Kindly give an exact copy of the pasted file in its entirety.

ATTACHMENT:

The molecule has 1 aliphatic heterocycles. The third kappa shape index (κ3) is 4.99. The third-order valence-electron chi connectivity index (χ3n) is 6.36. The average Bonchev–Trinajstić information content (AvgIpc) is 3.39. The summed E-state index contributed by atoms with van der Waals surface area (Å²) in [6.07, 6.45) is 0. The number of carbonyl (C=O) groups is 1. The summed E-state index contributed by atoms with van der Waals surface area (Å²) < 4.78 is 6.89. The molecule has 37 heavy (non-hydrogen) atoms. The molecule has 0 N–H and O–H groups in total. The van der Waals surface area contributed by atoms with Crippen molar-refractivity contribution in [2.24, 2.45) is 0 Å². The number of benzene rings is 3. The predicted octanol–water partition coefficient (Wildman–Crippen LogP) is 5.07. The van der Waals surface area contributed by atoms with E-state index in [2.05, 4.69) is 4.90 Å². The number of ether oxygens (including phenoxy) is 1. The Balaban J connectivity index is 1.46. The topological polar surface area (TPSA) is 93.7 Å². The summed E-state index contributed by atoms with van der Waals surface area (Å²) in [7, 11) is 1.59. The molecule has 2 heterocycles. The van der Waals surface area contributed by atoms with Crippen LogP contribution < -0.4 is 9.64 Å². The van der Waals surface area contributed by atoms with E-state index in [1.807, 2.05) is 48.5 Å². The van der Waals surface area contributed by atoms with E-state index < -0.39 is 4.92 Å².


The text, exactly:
The molecule has 1 aliphatic heterocycles. The third kappa shape index (κ3) is 4.99. The third-order valence-electron chi connectivity index (χ3n) is 6.36. The average Bonchev–Trinajstić information content (AvgIpc) is 3.39. The summed E-state index contributed by atoms with van der Waals surface area (Å²) in [6.07, 6.45) is 0. The number of carbonyl (C=O) groups is 1. The summed E-state index contributed by atoms with van der Waals surface area (Å²) < 4.78 is 6.89. The molecule has 37 heavy (non-hydrogen) atoms. The molecule has 0 N–H and O–H groups in total. The van der Waals surface area contributed by atoms with Crippen molar-refractivity contribution in [2.24, 2.45) is 0 Å². The number of benzene rings is 3. The predicted octanol–water partition coefficient (Wildman–Crippen LogP) is 5.07. The van der Waals surface area contributed by atoms with E-state index in [2.05, 4.69) is 4.90 Å². The number of ether oxygens (including phenoxy) is 1. The Balaban J connectivity index is 1.46. The topological polar surface area (TPSA) is 93.7 Å². The summed E-state index contributed by atoms with van der Waals surface area (Å²) in [7, 11) is 1.59. The molecule has 2 heterocycles. The van der Waals surface area contributed by atoms with Crippen LogP contribution < -0.4 is 9.64 Å². The van der Waals surface area contributed by atoms with E-state index in [1.807, 2.05) is 48.5 Å². The van der Waals surface area contributed by atoms with E-state index < -0.39 is 4.92 Å².